Mask of Vaikuntha Vishnu, late 5th century. Learn more about 5th century masks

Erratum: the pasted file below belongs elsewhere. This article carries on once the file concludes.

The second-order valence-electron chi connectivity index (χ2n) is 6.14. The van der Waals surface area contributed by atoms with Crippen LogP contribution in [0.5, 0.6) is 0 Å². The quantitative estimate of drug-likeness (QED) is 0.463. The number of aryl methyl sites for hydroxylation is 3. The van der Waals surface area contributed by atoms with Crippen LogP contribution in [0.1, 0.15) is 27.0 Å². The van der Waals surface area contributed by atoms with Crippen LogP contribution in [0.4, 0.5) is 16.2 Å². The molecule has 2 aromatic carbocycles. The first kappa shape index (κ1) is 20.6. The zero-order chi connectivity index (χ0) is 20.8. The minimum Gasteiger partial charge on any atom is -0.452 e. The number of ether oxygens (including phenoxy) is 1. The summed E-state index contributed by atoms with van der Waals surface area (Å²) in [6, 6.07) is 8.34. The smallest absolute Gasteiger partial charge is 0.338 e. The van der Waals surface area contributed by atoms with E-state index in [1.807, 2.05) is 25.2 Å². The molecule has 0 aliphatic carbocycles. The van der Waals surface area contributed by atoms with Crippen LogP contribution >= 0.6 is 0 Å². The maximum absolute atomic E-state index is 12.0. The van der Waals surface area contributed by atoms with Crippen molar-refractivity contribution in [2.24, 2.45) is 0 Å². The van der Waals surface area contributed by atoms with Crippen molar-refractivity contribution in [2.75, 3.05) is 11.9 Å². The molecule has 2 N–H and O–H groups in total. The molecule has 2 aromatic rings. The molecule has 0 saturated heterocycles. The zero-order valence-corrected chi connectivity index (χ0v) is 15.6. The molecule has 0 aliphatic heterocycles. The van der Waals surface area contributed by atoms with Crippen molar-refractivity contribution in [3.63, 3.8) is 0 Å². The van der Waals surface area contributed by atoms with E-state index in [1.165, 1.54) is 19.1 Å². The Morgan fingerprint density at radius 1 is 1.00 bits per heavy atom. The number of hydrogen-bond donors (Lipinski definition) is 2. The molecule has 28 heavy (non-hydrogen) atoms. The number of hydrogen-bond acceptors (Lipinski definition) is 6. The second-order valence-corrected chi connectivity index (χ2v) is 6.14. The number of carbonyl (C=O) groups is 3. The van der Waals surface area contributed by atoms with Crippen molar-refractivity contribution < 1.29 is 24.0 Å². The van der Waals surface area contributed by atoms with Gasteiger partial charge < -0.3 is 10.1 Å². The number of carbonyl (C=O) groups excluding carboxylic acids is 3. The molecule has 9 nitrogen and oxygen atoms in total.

Parshvanatha (b. c. 872 BCE; d. c. 772 BCE) was the twenty-third tirthankara (propagator of dharma) of Jainism. He is recognised as the earliest historical figure who is a tirthankara and was the only one conferred with the title of Kalikalkalpataru (kalpavriksha or sacred tree in the kal yuga or modern era). Born in present-day Varanasi, Uttar Pradesh, he is considered a key figure in the revival and propagation of Jainism. He attained moksha (spiritual liberation) on Mount Sammeda, in present-day Madhuban, Jharkhand. Parshvanatha is typically depicted in the seated lotus or kayotsarga position, with a multi-headed serpent hood. He is also identified by a snake emblem stamped beneath his legs and identified by the colour green. In his depictions, he is accompanied by Dharnendra and Padmavati, the snake god and goddess. Some significant depictions of the tirthankara can be seen in the Parshavnatha temple in Khajuraho, Madhya Pradesh, and the Dilwara Temples in Mount Abu, Rajasthan.